Skip to main content

New York City’s mayor mandates computer science curriculum for public schools

Computer Music
If New York’s Silicon Alley is to compete with California’s Silicon Valley, the Big Apple is going to have to find a way to nurture talent and instill interest in technology from a young age. And now, thanks to New York City Mayor Bill De Blasio’s new computer science mandate, the battle between the two coasts may have just swung a bit in the east’s favor.

On Wednesday, Mayor De Blasio announced that all city public schools will have to offer computer science to all their students within the next decade, and while it will not be a graduation requirement for high schoolers, the change marks a distinct effort to expand computer literacy and further opportunities for New York youth with an increasingly important skill set.

Related Videos

The move comes as part of a broader education plan, which the mayor announced in a comprehensive speech Wednesday evening. Computer science and programming, though, is certainly a major focus for the politician, who noted that, “A computer science education is literacy for the 21st century. When you do find students in computer class, they’re learning word processing or typing when they should be learning how to code.”

The expansion of computer science classes will be no small undertaking — over the next 10 years, the city plans to spend $81 million to help train a sufficient number of teachers to actually offer the curriculum. As of today, fewer than 10 percent of schools in the city offer any sort of computer science course, and only 1 percent of students manage to graduate having taken such a class.

But with growing concerns over the lack of diversity in the tech industry, particularly when it comes to engineering and programming roles, the need for greater access to these skills is becoming more and more pronounced. Parents certainly seem to be on board with the changes, with parents like Jennifer Rivera telling local CBS2 News, “I do think it’s very important for the kids. [My son] wants to be a scientist when he gets older, so it’ll be awesome for him.”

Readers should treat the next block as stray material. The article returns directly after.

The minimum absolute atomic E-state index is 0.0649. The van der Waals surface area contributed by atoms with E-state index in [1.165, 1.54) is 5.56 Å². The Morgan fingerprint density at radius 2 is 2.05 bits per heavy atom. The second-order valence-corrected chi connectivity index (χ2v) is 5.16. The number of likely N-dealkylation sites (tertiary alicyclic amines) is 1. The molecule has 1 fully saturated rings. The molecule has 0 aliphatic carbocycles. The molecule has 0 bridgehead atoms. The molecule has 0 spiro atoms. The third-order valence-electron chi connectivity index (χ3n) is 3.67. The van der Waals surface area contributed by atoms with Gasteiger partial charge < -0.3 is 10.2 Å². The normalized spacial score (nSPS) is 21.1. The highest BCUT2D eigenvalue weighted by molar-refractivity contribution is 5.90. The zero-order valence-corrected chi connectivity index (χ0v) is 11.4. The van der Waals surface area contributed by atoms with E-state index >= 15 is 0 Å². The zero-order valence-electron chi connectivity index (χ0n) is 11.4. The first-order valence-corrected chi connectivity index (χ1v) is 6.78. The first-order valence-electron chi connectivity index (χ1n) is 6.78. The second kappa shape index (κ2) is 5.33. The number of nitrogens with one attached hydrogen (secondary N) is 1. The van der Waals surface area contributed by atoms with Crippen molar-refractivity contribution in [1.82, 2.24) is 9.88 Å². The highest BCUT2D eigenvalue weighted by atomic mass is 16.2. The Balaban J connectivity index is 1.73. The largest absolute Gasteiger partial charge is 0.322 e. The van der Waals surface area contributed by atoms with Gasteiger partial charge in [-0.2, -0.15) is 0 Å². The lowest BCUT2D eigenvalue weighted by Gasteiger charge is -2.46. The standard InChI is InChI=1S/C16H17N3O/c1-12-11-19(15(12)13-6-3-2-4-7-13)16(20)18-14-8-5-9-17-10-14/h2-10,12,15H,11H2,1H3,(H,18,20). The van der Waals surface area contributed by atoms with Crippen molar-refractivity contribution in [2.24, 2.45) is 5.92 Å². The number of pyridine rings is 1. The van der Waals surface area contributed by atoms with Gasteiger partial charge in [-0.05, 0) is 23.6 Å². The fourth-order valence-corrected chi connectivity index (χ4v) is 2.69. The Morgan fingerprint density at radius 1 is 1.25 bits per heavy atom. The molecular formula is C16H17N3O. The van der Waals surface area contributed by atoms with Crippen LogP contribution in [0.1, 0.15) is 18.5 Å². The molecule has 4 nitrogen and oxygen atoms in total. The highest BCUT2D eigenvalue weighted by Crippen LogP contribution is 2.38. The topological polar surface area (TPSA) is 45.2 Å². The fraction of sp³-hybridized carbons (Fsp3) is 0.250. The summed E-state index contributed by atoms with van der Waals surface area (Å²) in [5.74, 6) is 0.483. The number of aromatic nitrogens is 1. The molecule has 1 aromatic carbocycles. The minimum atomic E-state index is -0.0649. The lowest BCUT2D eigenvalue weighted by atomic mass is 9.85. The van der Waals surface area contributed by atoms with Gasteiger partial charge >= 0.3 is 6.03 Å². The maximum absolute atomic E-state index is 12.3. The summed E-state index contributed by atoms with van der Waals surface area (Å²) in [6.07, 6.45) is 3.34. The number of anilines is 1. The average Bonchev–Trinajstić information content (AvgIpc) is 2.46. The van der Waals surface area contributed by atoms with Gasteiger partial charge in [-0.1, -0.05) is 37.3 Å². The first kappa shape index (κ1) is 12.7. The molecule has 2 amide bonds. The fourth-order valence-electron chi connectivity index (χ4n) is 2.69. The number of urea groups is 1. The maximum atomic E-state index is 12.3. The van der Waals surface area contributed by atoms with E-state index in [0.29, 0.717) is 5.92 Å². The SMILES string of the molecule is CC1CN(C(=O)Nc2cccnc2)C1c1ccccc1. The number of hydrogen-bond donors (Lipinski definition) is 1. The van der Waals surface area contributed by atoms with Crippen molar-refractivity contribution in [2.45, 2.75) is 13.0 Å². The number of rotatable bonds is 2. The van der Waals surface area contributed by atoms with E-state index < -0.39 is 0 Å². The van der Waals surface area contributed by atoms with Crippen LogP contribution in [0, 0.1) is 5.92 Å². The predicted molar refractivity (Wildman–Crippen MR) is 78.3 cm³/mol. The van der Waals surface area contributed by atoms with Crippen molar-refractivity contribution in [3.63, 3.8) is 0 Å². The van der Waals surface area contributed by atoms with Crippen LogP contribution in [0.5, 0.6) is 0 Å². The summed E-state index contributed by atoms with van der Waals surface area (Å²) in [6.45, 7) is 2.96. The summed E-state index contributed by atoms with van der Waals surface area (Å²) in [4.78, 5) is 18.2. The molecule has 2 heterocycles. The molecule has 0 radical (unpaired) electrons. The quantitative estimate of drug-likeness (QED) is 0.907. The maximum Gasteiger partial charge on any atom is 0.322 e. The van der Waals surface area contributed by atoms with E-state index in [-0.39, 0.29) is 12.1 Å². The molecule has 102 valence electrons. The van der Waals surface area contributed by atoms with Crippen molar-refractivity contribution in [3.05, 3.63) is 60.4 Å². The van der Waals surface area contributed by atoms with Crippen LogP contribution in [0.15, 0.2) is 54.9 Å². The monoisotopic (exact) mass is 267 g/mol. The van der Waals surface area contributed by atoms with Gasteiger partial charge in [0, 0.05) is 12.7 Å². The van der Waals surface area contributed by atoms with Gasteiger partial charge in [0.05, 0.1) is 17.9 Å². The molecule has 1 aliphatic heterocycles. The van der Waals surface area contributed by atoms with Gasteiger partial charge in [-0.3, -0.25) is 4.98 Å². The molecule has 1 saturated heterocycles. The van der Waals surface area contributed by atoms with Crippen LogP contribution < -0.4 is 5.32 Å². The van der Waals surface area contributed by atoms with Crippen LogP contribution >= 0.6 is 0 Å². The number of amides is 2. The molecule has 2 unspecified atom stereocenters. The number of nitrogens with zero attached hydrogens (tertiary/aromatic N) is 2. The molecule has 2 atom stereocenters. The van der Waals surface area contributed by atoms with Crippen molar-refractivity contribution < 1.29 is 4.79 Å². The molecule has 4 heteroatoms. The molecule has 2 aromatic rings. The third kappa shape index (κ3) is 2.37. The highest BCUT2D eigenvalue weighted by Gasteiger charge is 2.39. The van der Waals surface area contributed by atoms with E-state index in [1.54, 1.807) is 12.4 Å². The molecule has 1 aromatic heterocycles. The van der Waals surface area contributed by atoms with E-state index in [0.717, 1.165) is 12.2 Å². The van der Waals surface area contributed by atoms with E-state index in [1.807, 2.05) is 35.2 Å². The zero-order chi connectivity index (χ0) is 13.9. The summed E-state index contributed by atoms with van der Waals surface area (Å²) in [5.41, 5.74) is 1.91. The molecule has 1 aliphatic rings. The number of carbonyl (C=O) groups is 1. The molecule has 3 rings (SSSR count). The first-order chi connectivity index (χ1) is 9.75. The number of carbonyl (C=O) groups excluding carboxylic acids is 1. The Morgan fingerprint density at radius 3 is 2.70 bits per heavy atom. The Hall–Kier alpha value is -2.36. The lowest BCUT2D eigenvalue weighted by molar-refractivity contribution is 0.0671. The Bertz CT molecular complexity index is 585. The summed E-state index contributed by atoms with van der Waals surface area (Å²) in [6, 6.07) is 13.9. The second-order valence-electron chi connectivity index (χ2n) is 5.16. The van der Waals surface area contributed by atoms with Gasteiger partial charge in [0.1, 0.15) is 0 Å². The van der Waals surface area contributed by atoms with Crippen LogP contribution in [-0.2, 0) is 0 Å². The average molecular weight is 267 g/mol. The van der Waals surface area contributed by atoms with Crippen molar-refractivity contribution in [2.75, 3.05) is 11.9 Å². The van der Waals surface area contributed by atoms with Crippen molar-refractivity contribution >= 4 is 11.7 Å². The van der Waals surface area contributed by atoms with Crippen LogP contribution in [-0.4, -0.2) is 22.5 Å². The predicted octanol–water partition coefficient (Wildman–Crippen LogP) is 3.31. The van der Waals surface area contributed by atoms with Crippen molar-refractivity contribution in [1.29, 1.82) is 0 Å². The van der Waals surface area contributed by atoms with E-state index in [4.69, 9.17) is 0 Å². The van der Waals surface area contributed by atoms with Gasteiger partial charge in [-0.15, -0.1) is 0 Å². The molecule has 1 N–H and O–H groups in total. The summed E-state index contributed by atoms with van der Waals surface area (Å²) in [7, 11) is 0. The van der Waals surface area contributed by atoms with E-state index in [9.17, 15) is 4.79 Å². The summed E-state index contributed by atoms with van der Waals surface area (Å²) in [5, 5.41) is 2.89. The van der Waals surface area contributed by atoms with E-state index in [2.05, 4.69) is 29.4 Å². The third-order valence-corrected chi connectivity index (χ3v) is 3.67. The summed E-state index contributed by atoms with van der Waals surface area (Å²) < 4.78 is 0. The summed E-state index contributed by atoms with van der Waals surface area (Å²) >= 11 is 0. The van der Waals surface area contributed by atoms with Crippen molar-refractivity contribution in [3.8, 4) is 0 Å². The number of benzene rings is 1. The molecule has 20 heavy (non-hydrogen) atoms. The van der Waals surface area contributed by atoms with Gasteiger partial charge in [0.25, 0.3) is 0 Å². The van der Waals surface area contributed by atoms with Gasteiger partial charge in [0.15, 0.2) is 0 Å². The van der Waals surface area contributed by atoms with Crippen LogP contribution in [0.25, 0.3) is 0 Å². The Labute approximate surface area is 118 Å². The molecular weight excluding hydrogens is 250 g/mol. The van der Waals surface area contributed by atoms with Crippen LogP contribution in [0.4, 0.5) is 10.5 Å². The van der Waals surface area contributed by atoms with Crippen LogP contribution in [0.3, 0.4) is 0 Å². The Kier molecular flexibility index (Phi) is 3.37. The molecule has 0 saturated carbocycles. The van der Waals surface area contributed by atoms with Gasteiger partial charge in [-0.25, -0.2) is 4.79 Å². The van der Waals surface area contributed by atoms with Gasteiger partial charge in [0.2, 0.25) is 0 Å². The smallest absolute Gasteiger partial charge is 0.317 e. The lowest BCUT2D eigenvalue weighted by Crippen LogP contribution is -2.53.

Another parent, Yakema Brisman, told the news station, “For my kids and considering the changing times, I want them to be able to keep up with it and do it safely.”

So while it may have just been reading, writing, and arithmetic when we were in school, children of the 21st century are receiving an education that is including literacy in a brand new subject — computers.

Editors' Recommendations

There’s a new use for the failed Google Glass: Helping kids with autism
google glass monthly update october

For all intents and purposes, Google Glass has joined the ranks of the LaserDisc or Nintendo Power Glove among the once-promising gadgets which failed to catch on with consumers. After we had written them off as old news, however, Google’s ill-fated smart glasses may have finally found their ideal use case: Helping kids with autism in social situations.

“Google Glass is a lightweight, unobtrusive, augmented reality wearable device that is ideal for use with individuals who have often have sensory sensitivities,” Dennis Wall, an associate professor of Pediatrics, Psychiatry and Biomedical Data Sciences at Stanford Medical School, told Digital Trends. “It is adjustable, and can fit on children as young as three years of age. Many other smart glasses available today are heavy or bulky, and therefore are not practical for use with children.”

Read more
The Brush Monster makes an augmented reality game out of oral hygiene
The Brush Monster is now live on Kickstarter, seeking $20,000
brush monster ar toothbrush 1024x576 main

If ever there was a good time to instill good oral hygiene practices, it would be during childhood. Getting your kids to brush their teeth doesn't have to be like pulling teeth. At least, not if the Brush Monster has anything to say about it.

Launching soon on Kickstarter, this augmented reality enabled toothbrush for kids comes from Samsung spinoff Kitten Planet, and promises to encourage and educate kids on healthy brushing habits. Better still, it gives parents the opportunity to analyze brushing data via the companion mobile app.

Read more
How much does it charge an hour? Google patents ‘digital babysitter’
worst pinterest fails baby

Wow, we used to think we were latchkey kids. An obscure, 28-page patent filed in Europe three years ago shows that megacorporation Google is thinking about building a digital babysitter.

The patent, titled “Devices and Methods for Protecting Unattended Children at Home,” describes in very general terms a highly complex and adaptable platform to help new parents or inexperienced babysitters provide a higher level of care to infants and children. The patent content sure makes it sound like a babysitter that is adapted from the basic tenets of Google Home.

Read more